The office of NASA's Inspector General released a report this week titled "Inadequate Security Practices Expose Key NASA Network to Cyberattack," which details pretty much what it says on the tin: the International Space Station, the Hubble telescope, the space shuttle, and other key assets were made vulnerable back in 2009 when hackers penetrated the NASA computer network that controls them.
The vulnerabilities have since been addressed, but NASA still lacks a recommended cybersecurity oversight progam to reduce future risks.
Also in 2009, hackers stole 22 gigabytes of export-controlled data from the Jet Propulsion Laboratory and opened links between the NASA network and 3,000 foreign IP addresses.
NASA has closed the worst holes in its system, according to the audit released Monday, but other risks will remain until NASA establishes IT safeguards for the entire agency. NASA says it will do that by the end of the fiscal year Sept. 30. NASA said in a statement Tuesday that its chief information officer will work with NASA centers, including Huntsville's Marshall Space Flight Center, to make sure computers are secure.
And more about the past intrusions, directly from the NASA Inspector General's report:
We found that computer servers on NASA's Agency-wide mission network had high-risk vulnerabilities that were exploitable from the Internet. Specifically, six computer servers associated with IT assets that control spacecraft and contain critical data had vulnerabilities that would allow a remote attacker to take control of or render them unavailable. Moreover, once inside the Agency-wide mission network, the attacker could use the compromised computers to exploit other weaknesses we identified, a situation that could severely degrade or cripple NASA's operations. We also found network servers that revealed encryption keys, encrypted passwords, and user account information to potential attackers. These data are sensitive and provide attackers additional ways to gain unauthorized access to NASA networks. These deficiencies occurred because NASA hadnot fully assessed and mitigated risks to its Agency-wide mission network and was slow to assign responsibility for IT security oversight to ensure the network was adequately protected. In a May 2010 audit report, we recommended that NASA immediately establish an IT security oversight program for this key network.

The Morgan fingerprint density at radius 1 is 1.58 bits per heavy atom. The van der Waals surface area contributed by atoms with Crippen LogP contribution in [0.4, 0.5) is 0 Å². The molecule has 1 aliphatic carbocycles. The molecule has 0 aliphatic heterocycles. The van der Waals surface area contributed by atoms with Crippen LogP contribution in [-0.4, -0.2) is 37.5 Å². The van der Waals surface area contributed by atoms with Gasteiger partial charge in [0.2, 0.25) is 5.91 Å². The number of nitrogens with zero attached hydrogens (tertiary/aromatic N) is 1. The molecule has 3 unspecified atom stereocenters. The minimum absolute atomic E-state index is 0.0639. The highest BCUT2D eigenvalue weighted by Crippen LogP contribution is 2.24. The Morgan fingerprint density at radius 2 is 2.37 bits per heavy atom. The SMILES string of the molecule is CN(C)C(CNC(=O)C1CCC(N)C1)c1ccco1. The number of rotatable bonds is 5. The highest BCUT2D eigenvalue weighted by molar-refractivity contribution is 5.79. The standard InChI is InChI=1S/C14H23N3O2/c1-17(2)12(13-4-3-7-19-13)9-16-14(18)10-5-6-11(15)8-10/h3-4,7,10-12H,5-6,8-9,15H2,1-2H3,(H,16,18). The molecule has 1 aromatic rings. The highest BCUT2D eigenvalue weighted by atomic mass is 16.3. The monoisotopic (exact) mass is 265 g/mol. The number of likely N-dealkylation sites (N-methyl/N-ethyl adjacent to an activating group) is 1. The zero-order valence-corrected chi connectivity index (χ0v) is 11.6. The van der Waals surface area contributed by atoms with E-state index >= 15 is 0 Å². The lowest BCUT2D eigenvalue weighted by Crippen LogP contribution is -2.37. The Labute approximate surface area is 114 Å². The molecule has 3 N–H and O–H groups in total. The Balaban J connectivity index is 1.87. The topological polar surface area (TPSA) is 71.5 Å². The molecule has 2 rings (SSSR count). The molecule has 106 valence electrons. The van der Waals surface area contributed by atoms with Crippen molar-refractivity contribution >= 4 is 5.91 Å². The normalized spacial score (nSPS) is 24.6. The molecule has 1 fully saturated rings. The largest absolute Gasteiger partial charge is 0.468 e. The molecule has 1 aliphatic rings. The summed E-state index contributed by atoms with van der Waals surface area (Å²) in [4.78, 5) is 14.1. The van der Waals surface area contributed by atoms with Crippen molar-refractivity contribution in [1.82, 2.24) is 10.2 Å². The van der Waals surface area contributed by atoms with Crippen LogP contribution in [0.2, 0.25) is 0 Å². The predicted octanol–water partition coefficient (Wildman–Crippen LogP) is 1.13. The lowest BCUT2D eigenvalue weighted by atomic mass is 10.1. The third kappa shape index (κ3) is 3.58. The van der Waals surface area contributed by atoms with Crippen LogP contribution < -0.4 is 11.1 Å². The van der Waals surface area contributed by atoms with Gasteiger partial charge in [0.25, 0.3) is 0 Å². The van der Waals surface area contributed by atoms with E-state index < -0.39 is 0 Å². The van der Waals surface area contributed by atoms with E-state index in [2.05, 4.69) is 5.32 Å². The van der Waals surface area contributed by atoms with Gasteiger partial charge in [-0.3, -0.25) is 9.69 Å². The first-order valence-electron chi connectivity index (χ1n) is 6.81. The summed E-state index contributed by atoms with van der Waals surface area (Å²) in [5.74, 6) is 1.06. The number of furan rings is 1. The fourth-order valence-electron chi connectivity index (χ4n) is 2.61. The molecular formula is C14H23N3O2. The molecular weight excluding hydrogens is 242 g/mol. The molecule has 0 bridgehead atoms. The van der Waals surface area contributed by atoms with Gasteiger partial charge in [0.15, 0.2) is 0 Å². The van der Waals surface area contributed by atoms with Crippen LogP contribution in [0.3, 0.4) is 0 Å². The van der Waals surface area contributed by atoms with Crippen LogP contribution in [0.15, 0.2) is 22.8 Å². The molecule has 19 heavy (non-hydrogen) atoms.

However, even though the Agency concurred with the recommendation it remained unimplemented as of February 2011.
(thanks, Miles O'Brien)
Boing Boing editor/partner and tech culture journalist Xeni Jardin hosts and produces Boing Boing's in-flight TV channel on Virgin America airlines (#10 on the dial), and writes about living with breast cancer. Diagnosed in 2011. @xeni on Twitter. email: firstname.lastname@example.org.